This book is about the future. How should the future of HR be shaped? What should the roles of HRD managers be? What should they do and what should they not? This book attempts to outline answers to these issues. If the future has to look up, we have to learn lessons from the past. This book, therefore, reviews the current status of HRD, draws on lessons from the past and goes on to argue for the future.
The examination of the past has been carried out very critically. Critical comments on some HRD managers or the HRD profession are meant to stimulate thinking for the future. I sincerely hope my fellow HR professionals will take these comments as pointers of what should be avoided, and not as my cynicism. I have great faith in the profession of HRD and the HRD managers. If they have to make a mark and get noticed they should not only do things right but also do right things.
The future is going to be a competency era and it is people who
wifi give strategic advantage to firms The future is full of opportunities. VW need to know a lot, learn a lot. discover a lot and apply a lot . The future It going to be the future for genuine Human Resources Development managers It is going to be of those I HRD managers who have an entrepreneurial spirit In them, innovativeness, leadership qualities and a business drive The future is going to be of those HRD managers who are willing to learn, network, be vision-driven, articulate, communicative, proactive and pushing, and persevering. It is going to be of those HRD managers who may not be designated as such but are willing to take up learning and development as their primary agenda and facilitate the same In the corporations and multiply competencies through the systems approach and business partnership. The book outlines the roles and tasks of such HRD managers and also provides some tips needed to develop themselves and their Human Resources Development function.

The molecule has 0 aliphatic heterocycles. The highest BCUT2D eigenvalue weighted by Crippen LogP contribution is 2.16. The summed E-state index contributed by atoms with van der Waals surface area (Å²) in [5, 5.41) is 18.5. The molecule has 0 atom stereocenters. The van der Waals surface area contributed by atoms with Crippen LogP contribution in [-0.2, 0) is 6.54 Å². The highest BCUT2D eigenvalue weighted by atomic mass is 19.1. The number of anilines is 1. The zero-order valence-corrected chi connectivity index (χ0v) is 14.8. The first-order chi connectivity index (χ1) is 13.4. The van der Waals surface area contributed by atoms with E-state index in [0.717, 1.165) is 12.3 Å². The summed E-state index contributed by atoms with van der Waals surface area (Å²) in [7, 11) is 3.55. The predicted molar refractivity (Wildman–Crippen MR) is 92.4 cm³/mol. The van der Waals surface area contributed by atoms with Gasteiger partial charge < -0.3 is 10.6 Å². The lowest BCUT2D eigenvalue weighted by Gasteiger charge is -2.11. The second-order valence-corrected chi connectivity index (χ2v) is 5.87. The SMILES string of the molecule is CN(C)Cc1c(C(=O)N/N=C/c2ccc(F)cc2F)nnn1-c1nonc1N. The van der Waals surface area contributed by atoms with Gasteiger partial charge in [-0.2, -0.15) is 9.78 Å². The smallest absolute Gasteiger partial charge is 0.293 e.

The book first presents a global scenario in terms of HRD and its development. It then goes on to review the status of HRD In India and points out Ha adequacies and inadequacies.
This book to divided into the following 7 parts:
The first chapter deals with the status of the HRD profession.
I In this part an attempt to made to point out the history of HRD in India, present some details about what makes HRD a profession, etc The second part deals with global models and Indian HRD. This describes the original HRD work done in India by the author with Dr Udai Pareek at L&.T and presents the view that global models available today are not too different from those evolved in India. It also argues that Indian corporations have a long way to go even while adopting Indian HRD models. The third chapter describes current HRD managers and presents their profile. The fourth chapter presents a vision for the future of HRD. In Chapter 5, future HRD managers and their roles and competencies are described. Chapter 6 presents the resources requirements of HRD. The book then goes on in chapter 7 to paint HRD challenges in the context of national development and concludes with painting a new opportunity for HRD to make an impact.
Future of Hrd (2003)
T.V. Rao Publisher -Macmillan